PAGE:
Hack and / - Password Cracking with GPUs, Part II: Get Cracking

May 29, 2012 By Kyle Rankin  inHOW-TOsSecurity Your hardware is ready. Now, let's load up some software and get cracking.

In Part I of this series, I explained how password cracking works in general terms anddescribed my specific password-cracking hardware. In this article, I diginto the software side of things and describe how to put that hardware touse cracking passwords. I also discuss the two main types of attacks:dictionary and brute-force attacks. As I describe each attack, I alsogive specific examples of how I used the software to attack phpass, thehashing algorithm currently used for PHP-based software like WordPress.

For the purposes of this article, I created a sample WordPress blog onmy server and created a few custom accounts—some with weak passwordsand others with truly random passwords. Then, I went into the databasefor the site and pulled out the phpass password hashes for each accountand put them into a file that looked like this:$P$BpgwVqlfEwuaj.FlM7.YCZ6GQMu15D/$P$BGMZP8qAHPjTTiTMdSxGhjfQMvkm2D1$P$BOPzST0vwsR86QfIsQdspt4M5wUGVh.$P$BjAZ1S3pmcGOC8Op808lOK4l25Q3Ph0$P$BPlIiO5xdHmThnjjSyJ1jBICfPkpay1$P$BReStde51ZwKHVtiTgTJpB2zzmGJW91

The above hashes are legitimate phpass hashes created from six-characterpasswords. I could tell you the passwords, but that would defeat thefun of cracking them yourself.

Proprietary Video Drivers

For those of you who, like me, believe in open-source software, this nextsection may be a bit disappointing. To get hardware-accelerated password-cracking software working on your system, you need to install theproprietary video drivers from either AMD or NVIDIA. That said, if youalready have been using your system for Bitcoin mining, you already havethe drivers and libraries you need, so you can skip to the next sectionabout Hashcat. Honestly, you also could just follow the Bitcoin miningHOWTOs for Linux, and that would describe how to get all the drivers andlibraries you need.

Many modern desktops make it relatively easy to pull down and install theproprietary video drivers. For instance, an Ubuntu desktop will promptyou that restricted drivers are available to install both for AMD andNVIDIA cards. Most other popular distributions provide good documentationon how to pull down the proprietary drivers as well. In the worst case,you may have to download the software directly from the AMD or NVIDIA andinstall it that way—they both have clear instructions and softwareavailable for Linux just like for other OSes.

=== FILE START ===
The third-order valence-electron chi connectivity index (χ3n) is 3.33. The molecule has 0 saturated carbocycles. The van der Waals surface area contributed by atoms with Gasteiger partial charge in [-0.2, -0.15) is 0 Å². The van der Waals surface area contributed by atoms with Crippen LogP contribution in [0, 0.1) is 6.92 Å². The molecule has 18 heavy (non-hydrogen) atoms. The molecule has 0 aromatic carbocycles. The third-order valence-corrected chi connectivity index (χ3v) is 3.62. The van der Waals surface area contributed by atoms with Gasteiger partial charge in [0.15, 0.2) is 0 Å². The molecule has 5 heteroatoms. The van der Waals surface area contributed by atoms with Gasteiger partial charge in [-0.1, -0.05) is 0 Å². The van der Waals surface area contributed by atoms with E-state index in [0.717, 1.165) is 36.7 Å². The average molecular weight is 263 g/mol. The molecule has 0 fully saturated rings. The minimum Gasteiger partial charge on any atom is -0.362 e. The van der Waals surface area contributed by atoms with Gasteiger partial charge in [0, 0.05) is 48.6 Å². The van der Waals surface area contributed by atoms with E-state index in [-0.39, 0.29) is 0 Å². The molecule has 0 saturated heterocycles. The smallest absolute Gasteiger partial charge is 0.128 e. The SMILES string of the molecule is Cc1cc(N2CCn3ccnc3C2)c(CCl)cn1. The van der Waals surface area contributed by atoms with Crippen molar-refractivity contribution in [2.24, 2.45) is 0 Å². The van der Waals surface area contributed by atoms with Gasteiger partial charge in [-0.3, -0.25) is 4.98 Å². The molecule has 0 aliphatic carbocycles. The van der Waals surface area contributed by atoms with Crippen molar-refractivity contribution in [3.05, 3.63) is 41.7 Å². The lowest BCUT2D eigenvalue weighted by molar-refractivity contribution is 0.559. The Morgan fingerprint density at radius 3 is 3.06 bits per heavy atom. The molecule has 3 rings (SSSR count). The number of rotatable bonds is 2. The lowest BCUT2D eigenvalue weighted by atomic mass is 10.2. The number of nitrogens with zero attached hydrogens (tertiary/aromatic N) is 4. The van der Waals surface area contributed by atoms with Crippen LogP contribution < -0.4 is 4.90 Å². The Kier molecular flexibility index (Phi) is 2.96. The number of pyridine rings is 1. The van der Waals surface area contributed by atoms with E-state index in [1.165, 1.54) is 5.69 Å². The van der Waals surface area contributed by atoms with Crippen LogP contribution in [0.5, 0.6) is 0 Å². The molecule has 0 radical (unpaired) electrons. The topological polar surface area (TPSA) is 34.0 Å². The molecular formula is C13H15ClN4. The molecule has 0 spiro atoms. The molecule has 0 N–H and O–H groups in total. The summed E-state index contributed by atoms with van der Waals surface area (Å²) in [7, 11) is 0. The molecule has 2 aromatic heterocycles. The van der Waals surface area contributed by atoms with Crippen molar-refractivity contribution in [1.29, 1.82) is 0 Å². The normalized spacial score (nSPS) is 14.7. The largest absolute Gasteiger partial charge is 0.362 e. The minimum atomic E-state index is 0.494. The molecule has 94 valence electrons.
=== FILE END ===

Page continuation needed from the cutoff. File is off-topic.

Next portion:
Once you have the proprietary drivers installed, you also needthe AMD APP SDK for its OpenCL libraries or the NVIDIA CUDAlibraries, depending on who made your video card. You likely will need toget these librariesdirectly from AMD or NVIDIA Web sites. Theinstall is straightforward though. In my case, I downloaded theAMD-APP-SDK-v2.5-lnx32.tgz file from AMD, extracted it, and ran theprovided Install-AMD-APP.sh shell script as root.


Many different password-cracking suites exist both for CPU-and GPU-based cracking. After reviewing all the options, I decided on theHashcat family of cracking tools available at http://hashcat.net. On thesite, you will see that a number of different tools are available. Atfirst glance, it can be a bit confusing, as you can choose from hashcat,oclHashcat, oclHashcat-plus, oclHashcat-lite and even software calledmaskprocessor. Each program has its purpose though, depending on whatyou intend to do.


CPU-based, so slower than the GPU-based software.

Supports the widest range of hashing algorithms.


GPU-based password cracker.

Supports a moderate number of hashing algorithms.

Built-in support for dictionary, brute-force and mask attacks.



Supports the most hashing algorithms of the GPU-based hashcat crackers.

Optimized for dictionary attacks against multiple hashes.

Can support dictionary input from a pipe, so brute-force is possible.



Optimized for attacks against a single password hash.

Fastest of the hashcat family, but with the most-limited password hash support.


Generates dictionaries based on patterns you supply.

Not a password cracker in its own right, but can pipe output tooclHashcat-plus for a brute-force attack.

Even with the above lists, it may not always be clear which software touse. Basically, it comes down to what type of password you want to crackand what kind of attack you want to use. The page on hashcat.net devotedto each piece of software provides a list of the hashing algorithms theysupport along with benchmark speeds of how many comparisons they can doper second on different types of hardware. For a given password hash,go through those pages and see which type of Hashcat software supportsyour hash and has the highest benchmarks. Beyond that, use oclHashcat formask or brute-force attacks against multiple hashes, oclHashcat-lite forsingle hashes or oclHashcat-plus if, as was the case with me, it's theonly GPU-accelerated version that supported your hash.

Once you decide which type of Hashcat software to use, installation isrelatively simple, if old-school. Just download the .7z package thatcorresponds to the software, and use the 7za command-line tool (whichshould be packaged for your distribution) to extract it. The softwarewill extract into its own directory that provides 32- and 64-bit versionsfor both Linux and Windows. If you have NVIDIA hardware, you will usethe binaries that begin with cuda; otherwise, you will use the versionsthat start with ocl. The directory also will contain a number of examplehashes and dictionaries and example shell scripts you can use to makesure your libraries and drivers are in place. For instance, here's theexample provided with the oclHashcat-plus software for cracking a phpasshash on a 64-bit system:cat example.dict

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